When the Geiser Grand Hotel opened in 1889, it was originally known as the Queen City of the Mines–perhaps just as a nod to the Gold Rush that flurried on its doorstep. At the time of its conception, it boasted state-of-the-art technology, the third elevator built west of the Mississippi River. The four-story clock tower gave the area an air of sophistication, while the two-hundred-foot cupola gave the building more natural lighting that filtered through a stained glass ceiling.
Albert Geiser, a mining investor, purchased the property just after the turn of the century and rebranded the hotel as The Geiser Grand Hotel in 1902. In these early days of the hotel, the Grand was considered a place for wealthy men and women to make their presence known, including one Granny Annabelle, who made herself out to be a sight-to-be-seen. She would make her grand entrance from her residence in room 302, to her permanently reserved chair at the bar, from which she presided over the hotel.
Within the hotel’s basement, there are apparently subterranean windows that open up into underground tunnels that were created in the 1880s–this was during the time of the gold frenzy, and the tunnels led to brothels. They also gave passage to Chinese immigrants who at the time were not allowed to be on the streets at night, were handy during seasons of heavy snow, as well as for stashing booze during the Prohibition years.
The historic Geiser Grand Hotel of Baker City, Oregon is considered a landmark and a site of incredible paranormal activity, there have been reports of apparitions on many occasions and the hotel staff give ghost stories on Halloween. The hotel’s most famous ghost goes by the name Lady in Blue, who has been seen dressed in a turn of the century gown, walking up and down the main staircase. It is speculated that this beautiful Lady in Blue is actually Granny Annabelle, in her beautiful Victorian gown, where she forever ascends and descends the staircase before disappearing into the wall. Apparently she never had any intention of leaving “the most fortunate place in the country,” as the Geiser Grand Hotel was touted to be in 1906.
The hotel was built in 1889, destined to be extravagant living quarters for mine investors and wealthier people, the Geiser Grand hosts several apparitions on the premises. There have been several reports of a young girl, a 1930s woman wearing a purple dress, a saloon dancer from the 1920s, a former chef who appears headless, a cowboy and his girlfriend, as well as the Lady in Blue. One of the former owners, Maybelle Geiser, who lived in Room 302 is said to be incredibly haunted, with her ghost rearranging the guests’ jewelry and eating their complimentary snacks.
The current owner jokes that while the beds may be comfortable, you should expect to be woken up at least three times a night because of the apparitions.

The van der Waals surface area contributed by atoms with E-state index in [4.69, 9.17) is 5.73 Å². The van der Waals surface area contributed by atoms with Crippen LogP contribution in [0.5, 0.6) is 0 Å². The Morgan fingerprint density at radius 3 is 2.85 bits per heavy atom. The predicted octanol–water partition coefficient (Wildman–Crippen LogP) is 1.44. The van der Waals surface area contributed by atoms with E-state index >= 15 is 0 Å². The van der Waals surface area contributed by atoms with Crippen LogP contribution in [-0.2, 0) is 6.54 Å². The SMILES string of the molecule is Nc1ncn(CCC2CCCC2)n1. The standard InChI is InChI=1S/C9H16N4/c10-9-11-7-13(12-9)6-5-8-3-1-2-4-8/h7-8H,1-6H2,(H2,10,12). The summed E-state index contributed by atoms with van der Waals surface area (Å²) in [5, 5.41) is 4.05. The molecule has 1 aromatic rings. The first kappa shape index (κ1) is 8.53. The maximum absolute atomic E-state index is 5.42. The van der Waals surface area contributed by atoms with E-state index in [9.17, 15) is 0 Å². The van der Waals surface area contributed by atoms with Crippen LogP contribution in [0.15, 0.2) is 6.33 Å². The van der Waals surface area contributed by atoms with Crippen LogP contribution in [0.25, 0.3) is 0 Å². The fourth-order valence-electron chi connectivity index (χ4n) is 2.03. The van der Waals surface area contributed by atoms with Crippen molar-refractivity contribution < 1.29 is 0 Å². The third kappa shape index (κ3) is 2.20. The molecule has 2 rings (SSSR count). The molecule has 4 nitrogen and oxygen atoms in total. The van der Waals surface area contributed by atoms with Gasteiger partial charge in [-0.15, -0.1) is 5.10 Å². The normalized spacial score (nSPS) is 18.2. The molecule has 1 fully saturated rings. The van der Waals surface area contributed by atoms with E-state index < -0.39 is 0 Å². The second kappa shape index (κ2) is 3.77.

One visitor to the hotel reported having investigated the Geiser Grand a few times and had experienced the most activity in the bar; their report was that the overall experience was as if they had stepped directly into the 1800s, the rooms being magnificent and period-authentic. They were able to capture an EVP, experienced doors opening and closing, but was skeptical that all of the reports were true. A second guest reported having taken photographs of the entire hotel, except for their room, but upon reviewing the pictures they took found that there was a picture of their room–knowing that they did not take it themselves–and saw that there was the figure of an unidentified boy.
Paranormal investigation groups, S.P.I.G. and S.L.A.S.H. regularly take groups through the premises, where the customers were not made aware of the specifics of each haunting before they investigated the rooms. They reported having physical responses to particular rooms, including the library, and the basement, but were unable to determine the identities of any specific spirits.
The Atlantic Paranormal Society (T.A.P.S.) who hosts the television show Ghost Hunters visits the Geiser Grand quite regularly, with the sole mission of gathering evidence to back up all of the claims that have been made. In an attempt to make the process as scientific as possible, they conduct double-blind studies with reliable equipment that doesn’t incite controversy or welcome criticism. During an interview, one of the newer team members, who self-identified as a skeptic, offered up their own experiences. He believed it could have been a coincidence, but also added that it was an experience that he would never forget–during his investigation, he heard the name Wayne several times over the span of a three-hour investigation. A few days later, while researching, he found the name Wayne in a news story–an eighteen-year-old Presley Wayne–who in 1998 had been named Nashville’s Performer of the Year and touted as a rising country music star. The night after his show at the Geiser Grand, young Presley Wayne was found dead, the victim of a gunshot to the head.
Oregon resident, Amy Venezia, travels the country as a professional medium and communicates with spirits regularly. She stayed at the Geiser Grand one Christmas Eve, where she reported experiencing a dark mass floating by her bed. Recounting her story, she felt it was an incredibly frightening experience.
I’m very accustomed to spirits and not scared of much, but this was a very old, strong spirit, a different type of entity, not a typical connection … I was frightened … The spirit was like a big dog that doesn’t know its size when it pounces on you. It was too much for me then. With time though, I see it’s taken me to a deeper level, and that is good. There’s no doubt that hotel is hauntedAmy Venezia, Professional Medium